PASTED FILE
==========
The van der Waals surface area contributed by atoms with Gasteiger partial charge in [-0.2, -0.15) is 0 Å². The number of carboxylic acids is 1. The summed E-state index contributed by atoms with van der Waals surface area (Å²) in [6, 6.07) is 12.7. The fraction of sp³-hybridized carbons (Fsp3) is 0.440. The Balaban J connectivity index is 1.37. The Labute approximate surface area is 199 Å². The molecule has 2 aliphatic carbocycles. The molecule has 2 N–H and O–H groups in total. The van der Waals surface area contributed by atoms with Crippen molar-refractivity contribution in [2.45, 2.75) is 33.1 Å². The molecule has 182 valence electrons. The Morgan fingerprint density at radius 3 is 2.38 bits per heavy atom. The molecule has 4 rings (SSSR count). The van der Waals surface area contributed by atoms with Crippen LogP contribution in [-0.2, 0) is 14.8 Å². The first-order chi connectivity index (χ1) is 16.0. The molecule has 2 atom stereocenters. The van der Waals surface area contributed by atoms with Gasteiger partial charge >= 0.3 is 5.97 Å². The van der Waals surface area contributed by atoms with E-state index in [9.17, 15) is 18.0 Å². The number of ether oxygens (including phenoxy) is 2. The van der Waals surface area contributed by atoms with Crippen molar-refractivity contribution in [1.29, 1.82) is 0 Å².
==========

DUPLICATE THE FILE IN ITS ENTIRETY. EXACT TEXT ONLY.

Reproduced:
The van der Waals surface area contributed by atoms with Gasteiger partial charge in [-0.2, -0.15) is 0 Å². The number of carboxylic acids is 1. The summed E-state index contributed by atoms with van der Waals surface area (Å²) in [6, 6.07) is 12.7. The fraction of sp³-hybridized carbons (Fsp3) is 0.440. The Balaban J connectivity index is 1.37. The Labute approximate surface area is 199 Å². The molecule has 2 aliphatic carbocycles. The molecule has 2 N–H and O–H groups in total. The van der Waals surface area contributed by atoms with Crippen molar-refractivity contribution in [2.45, 2.75) is 33.1 Å². The molecule has 182 valence electrons. The Morgan fingerprint density at radius 3 is 2.38 bits per heavy atom. The molecule has 4 rings (SSSR count). The van der Waals surface area contributed by atoms with Crippen LogP contribution in [-0.2, 0) is 14.8 Å². The first-order chi connectivity index (χ1) is 16.0. The molecule has 2 atom stereocenters. The van der Waals surface area contributed by atoms with Gasteiger partial charge >= 0.3 is 5.97 Å². The van der Waals surface area contributed by atoms with E-state index in [9.17, 15) is 18.0 Å². The number of ether oxygens (including phenoxy) is 2. The van der Waals surface area contributed by atoms with Crippen molar-refractivity contribution in [1.29, 1.82) is 0 Å².